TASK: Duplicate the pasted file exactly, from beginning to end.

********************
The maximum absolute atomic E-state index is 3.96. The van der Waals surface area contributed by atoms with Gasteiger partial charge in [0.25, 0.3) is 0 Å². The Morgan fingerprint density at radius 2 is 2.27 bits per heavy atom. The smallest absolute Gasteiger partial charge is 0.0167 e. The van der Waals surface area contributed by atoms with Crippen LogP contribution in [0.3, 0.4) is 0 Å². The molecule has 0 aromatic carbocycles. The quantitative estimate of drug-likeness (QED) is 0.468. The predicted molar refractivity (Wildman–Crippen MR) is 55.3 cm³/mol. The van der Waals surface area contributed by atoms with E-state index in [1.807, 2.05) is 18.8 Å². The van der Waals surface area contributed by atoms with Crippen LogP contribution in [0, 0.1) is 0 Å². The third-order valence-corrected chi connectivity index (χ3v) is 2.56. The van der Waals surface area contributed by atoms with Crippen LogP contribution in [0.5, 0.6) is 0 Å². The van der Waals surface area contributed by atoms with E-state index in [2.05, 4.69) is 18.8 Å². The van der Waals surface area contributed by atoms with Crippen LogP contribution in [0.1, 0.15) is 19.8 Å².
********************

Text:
The maximum absolute atomic E-state index is 3.96. The van der Waals surface area contributed by atoms with Gasteiger partial charge in [0.25, 0.3) is 0 Å². The Morgan fingerprint density at radius 2 is 2.27 bits per heavy atom. The smallest absolute Gasteiger partial charge is 0.0167 e. The van der Waals surface area contributed by atoms with Crippen LogP contribution in [0.3, 0.4) is 0 Å². The molecule has 0 aromatic carbocycles. The quantitative estimate of drug-likeness (QED) is 0.468. The predicted molar refractivity (Wildman–Crippen MR) is 55.3 cm³/mol. The van der Waals surface area contributed by atoms with E-state index in [1.807, 2.05) is 18.8 Å². The van der Waals surface area contributed by atoms with Crippen LogP contribution in [0, 0.1) is 0 Å². The third-order valence-corrected chi connectivity index (χ3v) is 2.56. The van der Waals surface area contributed by atoms with Crippen LogP contribution in [0.5, 0.6) is 0 Å². The van der Waals surface area contributed by atoms with E-state index in [2.05, 4.69) is 18.8 Å². The van der Waals surface area contributed by atoms with Crippen LogP contribution in [0.1, 0.15) is 19.8 Å².